November 13, 2008
By Donna Rettew Post-Tribune correspondent
CHESTERTON — It took just minutes for both queens to be lost during a game at a recent gathering of the Duneland Youth Chess Club, which has met Tuesdays at Chesterton’s Thomas Library since February 2006.
About 22 students attend each week to sharpen their skills and have fun, while learning strategies for success in chess and life.
Halfway into the game, Alyssa Szafasz, 13, of Westville moved her black bishop three spaces diagonally, then lost it to Jenna Sink’s white bishop.
Sink, 12, of Chesterton then moved her knight to take Szafasz’s pawn that had just taken her bishop.
Sink has been playing with the club for several years, since her parents taught her the basics. Her brothers, Regan, 9, and Julian, 5, also are club members.
“I enjoy the challenge of thinking hard and doing even better than I’m already doing,” she said.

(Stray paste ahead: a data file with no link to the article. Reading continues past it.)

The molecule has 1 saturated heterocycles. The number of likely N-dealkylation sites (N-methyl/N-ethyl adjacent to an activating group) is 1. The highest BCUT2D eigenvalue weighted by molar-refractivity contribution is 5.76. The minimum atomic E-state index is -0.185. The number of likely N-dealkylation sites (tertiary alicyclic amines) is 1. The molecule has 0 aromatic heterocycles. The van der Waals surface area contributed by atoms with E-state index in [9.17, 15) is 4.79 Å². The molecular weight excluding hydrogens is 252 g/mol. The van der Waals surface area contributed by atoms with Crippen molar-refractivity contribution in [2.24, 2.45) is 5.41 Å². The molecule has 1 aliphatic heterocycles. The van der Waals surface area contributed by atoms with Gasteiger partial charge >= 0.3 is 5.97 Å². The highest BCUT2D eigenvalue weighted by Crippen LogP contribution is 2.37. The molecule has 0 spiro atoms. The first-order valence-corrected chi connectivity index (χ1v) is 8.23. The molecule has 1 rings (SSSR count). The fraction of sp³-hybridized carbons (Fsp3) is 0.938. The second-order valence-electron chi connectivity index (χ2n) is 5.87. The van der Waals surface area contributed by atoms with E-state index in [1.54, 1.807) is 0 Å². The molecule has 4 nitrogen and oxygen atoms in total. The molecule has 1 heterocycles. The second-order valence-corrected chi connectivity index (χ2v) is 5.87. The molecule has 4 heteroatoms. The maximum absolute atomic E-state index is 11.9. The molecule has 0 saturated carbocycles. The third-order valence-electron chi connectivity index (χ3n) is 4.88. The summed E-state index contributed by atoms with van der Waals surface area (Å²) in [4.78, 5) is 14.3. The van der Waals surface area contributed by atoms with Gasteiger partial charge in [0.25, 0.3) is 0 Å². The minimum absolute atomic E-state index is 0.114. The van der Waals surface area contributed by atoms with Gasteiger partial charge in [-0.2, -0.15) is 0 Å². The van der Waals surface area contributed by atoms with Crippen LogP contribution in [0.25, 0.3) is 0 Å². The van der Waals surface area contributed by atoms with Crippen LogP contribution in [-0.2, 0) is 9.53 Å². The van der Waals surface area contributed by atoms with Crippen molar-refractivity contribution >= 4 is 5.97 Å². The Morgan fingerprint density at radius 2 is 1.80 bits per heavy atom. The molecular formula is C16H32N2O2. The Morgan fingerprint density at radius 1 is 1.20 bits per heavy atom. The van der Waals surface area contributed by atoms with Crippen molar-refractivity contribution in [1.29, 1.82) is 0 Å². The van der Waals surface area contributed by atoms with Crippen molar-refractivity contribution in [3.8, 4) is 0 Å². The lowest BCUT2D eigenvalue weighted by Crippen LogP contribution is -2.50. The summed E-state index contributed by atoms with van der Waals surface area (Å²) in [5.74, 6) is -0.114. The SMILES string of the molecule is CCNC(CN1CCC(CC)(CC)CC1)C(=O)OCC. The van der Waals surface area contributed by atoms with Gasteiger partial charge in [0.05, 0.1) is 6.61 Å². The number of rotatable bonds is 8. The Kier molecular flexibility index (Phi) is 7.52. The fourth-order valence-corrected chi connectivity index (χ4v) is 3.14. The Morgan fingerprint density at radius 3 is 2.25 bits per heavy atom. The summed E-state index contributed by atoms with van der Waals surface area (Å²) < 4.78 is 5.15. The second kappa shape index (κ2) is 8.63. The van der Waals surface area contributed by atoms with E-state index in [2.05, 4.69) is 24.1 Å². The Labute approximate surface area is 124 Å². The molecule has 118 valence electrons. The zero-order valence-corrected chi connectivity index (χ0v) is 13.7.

Sink placed seventh in her division at a recent chess tournament.
Moving her queen one space forward, Szafasz said she attends the club so she can some day defeat her father. She recently won a trophy in the form of a ship after playing a tournament on a family cruise to Belize.
“I played adults and won first place,” she said. “They told me I was really good and should keep at it.”
After bringing their knights into play, Jenna’s queen finally captured her opponent’s queen, prompting Szafasz’s knight to take Sink’s queen.
With severely depleted ranks, the girls continued their game, eliminating one piece after another, until Szafasz won the contest and the bragging rights but only until the next game started a few minutes later.
Club organizer and instructor Nick Groenewegen of Chesterton oversees the games each week. He is a retired international banking executive with roots in Rotterdam, Holland. He is also a chess expert.
“Chess has been instrumental in my personal development and a great help in everything I’ve done in my life,” Groenewegen said. “It’s something I wanted to give back to the children.”
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